there

are

no

righteous

wars” (78: 224-228).

 

This blind farmer, who carries with him the memory of war, speaks with the unique “dialect” of wartime experience that the boys and girls of the valley are ignorant of. Yes, he is blind, and he may try to tell them that pursuing senseless violence against each other only leads to misery, but he might as well be speaking a dead language to deaf ears. In fact, he is speaking for the dead, a “dialect” that no one living wants to understand. And in this sense Pound and the farmer are deeply connected at the center beating heart of this Canto. The cow’s ribs resemble the bars on Pound’s cell, and Pound’s efforts to connect all of history, time, truth, and memory are only seen by the camp psychologists as curious scribbled poetry and not the cry of all human experience that begs to be heard by every boy and girl and even Presidents.

And now “We” reap what “We” have sown: a God who seems to have turned his back on all of humanity as he did with Cain, a starving cow, and a blind farmer who laments his fate because whom he placed his faith in turned out to be a false God, like the golden calf in the desert.

 

Yet perhaps there is hope here, too. Pound writes “he was sad because he had been able to feel”, and this line in isolation reveals that the farmer is still capable of feeling, even if it sadness and even if it does not follow sight. The farmer has not been totally deprived of his humanity, he is still capable of intense emotion even after suffering though the horrors of war. The farmer reaches out to his cow, starved as it is, and places his hand on the animal, comforts the beast with the simple gesture of a gentle, caring touch. He reconnects with what for so long he had been away from and begins the process of healing, of creating life rather than taking it. His first act home is not to pick up the hammer and beat his blood-soaked sword into a ploughshare, but to simply allow himself to be reminded of his connection with life.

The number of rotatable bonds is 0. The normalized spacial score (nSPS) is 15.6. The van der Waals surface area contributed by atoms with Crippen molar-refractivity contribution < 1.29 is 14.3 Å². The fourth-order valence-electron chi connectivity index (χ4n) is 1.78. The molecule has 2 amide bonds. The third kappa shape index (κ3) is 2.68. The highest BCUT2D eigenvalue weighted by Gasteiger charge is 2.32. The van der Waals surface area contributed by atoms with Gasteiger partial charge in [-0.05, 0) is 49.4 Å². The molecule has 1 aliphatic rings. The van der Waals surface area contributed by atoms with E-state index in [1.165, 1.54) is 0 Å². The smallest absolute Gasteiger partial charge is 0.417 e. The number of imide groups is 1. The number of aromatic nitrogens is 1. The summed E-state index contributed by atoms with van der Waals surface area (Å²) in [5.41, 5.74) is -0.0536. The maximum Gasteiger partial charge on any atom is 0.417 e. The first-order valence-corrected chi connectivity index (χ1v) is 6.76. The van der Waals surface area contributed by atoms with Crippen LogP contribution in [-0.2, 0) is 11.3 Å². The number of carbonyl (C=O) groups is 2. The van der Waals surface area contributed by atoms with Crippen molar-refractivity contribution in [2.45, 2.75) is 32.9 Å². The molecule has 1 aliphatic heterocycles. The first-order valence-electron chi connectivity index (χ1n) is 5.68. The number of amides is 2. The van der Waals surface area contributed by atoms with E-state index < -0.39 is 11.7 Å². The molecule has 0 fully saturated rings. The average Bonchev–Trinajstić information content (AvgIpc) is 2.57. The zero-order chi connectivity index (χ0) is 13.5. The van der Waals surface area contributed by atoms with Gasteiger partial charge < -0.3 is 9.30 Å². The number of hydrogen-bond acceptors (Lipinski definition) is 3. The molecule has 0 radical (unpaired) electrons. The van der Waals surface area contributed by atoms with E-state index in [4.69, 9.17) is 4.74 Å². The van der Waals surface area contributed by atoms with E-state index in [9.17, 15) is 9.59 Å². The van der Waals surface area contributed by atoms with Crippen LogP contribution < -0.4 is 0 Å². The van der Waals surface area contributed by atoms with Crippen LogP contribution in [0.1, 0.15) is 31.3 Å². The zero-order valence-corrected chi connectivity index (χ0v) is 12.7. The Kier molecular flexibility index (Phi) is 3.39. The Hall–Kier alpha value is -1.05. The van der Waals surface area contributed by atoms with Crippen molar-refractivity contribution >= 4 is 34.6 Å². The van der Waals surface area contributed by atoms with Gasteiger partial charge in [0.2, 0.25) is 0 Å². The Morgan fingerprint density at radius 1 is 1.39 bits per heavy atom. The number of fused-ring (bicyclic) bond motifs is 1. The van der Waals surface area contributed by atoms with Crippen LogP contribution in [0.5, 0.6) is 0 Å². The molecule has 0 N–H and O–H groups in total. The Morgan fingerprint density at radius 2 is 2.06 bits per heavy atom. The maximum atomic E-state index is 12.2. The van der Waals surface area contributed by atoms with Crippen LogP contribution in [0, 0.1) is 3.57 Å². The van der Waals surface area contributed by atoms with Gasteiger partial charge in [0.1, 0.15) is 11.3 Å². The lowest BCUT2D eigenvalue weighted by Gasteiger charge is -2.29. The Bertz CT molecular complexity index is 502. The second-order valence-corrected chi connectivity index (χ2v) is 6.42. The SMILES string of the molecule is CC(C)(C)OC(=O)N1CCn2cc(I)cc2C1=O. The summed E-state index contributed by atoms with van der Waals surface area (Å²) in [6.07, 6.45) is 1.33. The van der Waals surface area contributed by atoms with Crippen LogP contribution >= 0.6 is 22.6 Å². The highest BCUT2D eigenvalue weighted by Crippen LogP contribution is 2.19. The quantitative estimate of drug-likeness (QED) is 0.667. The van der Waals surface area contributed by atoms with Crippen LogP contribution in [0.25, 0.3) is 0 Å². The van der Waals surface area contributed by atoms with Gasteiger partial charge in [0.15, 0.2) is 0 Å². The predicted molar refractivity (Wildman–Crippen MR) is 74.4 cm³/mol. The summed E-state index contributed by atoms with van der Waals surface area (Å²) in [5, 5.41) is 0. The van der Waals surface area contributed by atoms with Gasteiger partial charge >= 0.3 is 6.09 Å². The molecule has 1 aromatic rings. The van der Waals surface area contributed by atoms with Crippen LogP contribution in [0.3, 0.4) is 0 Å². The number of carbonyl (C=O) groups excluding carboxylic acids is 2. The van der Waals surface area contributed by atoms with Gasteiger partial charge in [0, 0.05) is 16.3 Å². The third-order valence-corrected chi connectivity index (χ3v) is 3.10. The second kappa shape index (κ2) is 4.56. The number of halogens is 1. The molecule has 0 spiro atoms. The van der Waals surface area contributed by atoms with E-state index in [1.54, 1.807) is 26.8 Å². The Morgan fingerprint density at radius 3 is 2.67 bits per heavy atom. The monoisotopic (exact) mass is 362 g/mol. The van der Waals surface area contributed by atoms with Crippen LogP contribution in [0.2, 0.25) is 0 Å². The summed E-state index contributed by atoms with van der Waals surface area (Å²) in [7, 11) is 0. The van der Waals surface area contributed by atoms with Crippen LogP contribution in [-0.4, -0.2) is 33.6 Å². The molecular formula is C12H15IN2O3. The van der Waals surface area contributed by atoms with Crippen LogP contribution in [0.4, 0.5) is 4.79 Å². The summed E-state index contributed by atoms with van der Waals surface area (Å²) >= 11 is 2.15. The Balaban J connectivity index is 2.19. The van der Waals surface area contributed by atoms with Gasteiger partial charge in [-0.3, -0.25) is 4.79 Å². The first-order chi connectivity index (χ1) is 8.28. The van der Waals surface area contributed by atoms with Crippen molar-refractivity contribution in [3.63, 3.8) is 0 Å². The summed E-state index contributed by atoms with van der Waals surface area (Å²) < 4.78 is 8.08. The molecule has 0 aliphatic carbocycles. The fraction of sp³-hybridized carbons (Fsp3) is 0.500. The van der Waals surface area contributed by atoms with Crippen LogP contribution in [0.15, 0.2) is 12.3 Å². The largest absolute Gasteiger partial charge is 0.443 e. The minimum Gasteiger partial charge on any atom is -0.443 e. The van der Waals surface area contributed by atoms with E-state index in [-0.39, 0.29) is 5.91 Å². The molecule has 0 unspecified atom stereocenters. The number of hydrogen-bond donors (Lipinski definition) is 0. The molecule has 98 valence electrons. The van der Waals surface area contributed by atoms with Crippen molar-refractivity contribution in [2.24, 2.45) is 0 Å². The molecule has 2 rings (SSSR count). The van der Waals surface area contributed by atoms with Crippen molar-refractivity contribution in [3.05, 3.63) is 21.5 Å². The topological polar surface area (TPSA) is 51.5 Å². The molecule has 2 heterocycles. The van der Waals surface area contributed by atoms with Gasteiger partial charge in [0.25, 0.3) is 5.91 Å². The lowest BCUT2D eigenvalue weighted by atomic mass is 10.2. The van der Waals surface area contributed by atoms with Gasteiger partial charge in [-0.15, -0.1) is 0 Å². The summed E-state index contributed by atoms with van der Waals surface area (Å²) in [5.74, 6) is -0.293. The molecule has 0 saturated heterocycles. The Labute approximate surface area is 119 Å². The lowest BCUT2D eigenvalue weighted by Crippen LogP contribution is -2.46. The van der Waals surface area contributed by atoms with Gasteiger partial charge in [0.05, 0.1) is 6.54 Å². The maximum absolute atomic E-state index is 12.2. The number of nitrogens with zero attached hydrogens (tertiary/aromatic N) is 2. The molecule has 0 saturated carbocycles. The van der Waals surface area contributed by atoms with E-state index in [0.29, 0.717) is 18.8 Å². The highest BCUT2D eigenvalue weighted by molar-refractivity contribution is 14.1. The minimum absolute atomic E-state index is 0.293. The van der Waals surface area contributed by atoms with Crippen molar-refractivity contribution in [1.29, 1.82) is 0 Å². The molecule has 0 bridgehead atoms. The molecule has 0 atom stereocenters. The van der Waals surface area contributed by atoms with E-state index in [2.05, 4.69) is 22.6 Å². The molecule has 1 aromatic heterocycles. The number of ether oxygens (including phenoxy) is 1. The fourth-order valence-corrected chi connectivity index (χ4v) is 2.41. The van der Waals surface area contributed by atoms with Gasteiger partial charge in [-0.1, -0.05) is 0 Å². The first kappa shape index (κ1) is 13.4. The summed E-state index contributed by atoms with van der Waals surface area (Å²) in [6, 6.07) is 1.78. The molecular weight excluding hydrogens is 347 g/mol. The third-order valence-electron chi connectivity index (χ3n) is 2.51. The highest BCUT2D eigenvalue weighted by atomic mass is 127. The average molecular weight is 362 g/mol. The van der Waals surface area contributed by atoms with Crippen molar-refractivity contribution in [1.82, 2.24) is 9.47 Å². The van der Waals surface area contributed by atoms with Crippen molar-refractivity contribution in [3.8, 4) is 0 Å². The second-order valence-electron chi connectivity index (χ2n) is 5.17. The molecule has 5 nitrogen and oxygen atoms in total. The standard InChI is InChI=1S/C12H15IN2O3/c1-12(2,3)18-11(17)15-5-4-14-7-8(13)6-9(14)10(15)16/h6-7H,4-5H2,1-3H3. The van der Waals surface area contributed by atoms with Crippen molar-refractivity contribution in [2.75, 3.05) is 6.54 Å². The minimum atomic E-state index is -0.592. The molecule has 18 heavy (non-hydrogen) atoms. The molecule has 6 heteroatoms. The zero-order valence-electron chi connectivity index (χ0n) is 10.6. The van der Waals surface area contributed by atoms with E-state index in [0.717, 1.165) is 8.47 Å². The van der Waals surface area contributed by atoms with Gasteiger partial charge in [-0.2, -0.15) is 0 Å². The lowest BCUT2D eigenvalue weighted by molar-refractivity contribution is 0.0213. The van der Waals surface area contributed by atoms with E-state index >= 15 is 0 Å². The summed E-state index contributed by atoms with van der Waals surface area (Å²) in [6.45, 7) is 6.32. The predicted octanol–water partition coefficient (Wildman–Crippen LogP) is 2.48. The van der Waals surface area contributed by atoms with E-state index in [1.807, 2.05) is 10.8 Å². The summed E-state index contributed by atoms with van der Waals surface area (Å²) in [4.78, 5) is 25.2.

Pound creates a humble scene of this blind farmer caressing his cow between the gentle sloping green-grassy hills below the snowy mountain peaks as if the entire weight of this single act of human kindness was enough to impress a sacred spot “in the valley” that could shelter and nurture all those with enough faith who chose to live there. He is like Moses descended from the surrounding mountains into the valley below to bring the true law – righteousness – to those who have been starved with false faith in the bombed-out desert wasteland they themselves created. This gift may seem meager and nearly incapable of sustaining life, but the farmer can offer his starving cow to provide the nourishment the soul requires.

Thus the farmer seems to be existing in two possible states: one in which he has been forsaken in a wilderness of death, and another where he is like the shepherd who, though blind, through kindness, can lead his starving flock out of the valley of the shadow of death because he has faith God is still with him, will restore his soul, and will prepare a table for him in the presence of his enemies. The cow still lives and thus God has maintained the sacrament in kind. The farmer can now either choose to accept this offering or turn his back because it appears too meager.

This is a critical moment for the farmer and Pound uses the ellipses to denote the uncertainty of what the outcome shall be. Pound is requiring each of us to complete the image, to freely choose which direction we will walk. Do we listen to Pound’s and the farmer’s strange “dialect” and put down our swords to be beaten into ploughshares so that the life of the farm can increase? Or do we turn our backs and send Pound and the farmer back to war, their eyes missing though they see far better than any of us do?

Additional Works Cited

 

The Bible, King James Version. Bible Hub, 2018.  biblehub.com, https://biblehub.com/kjv/isaiah/2.htm.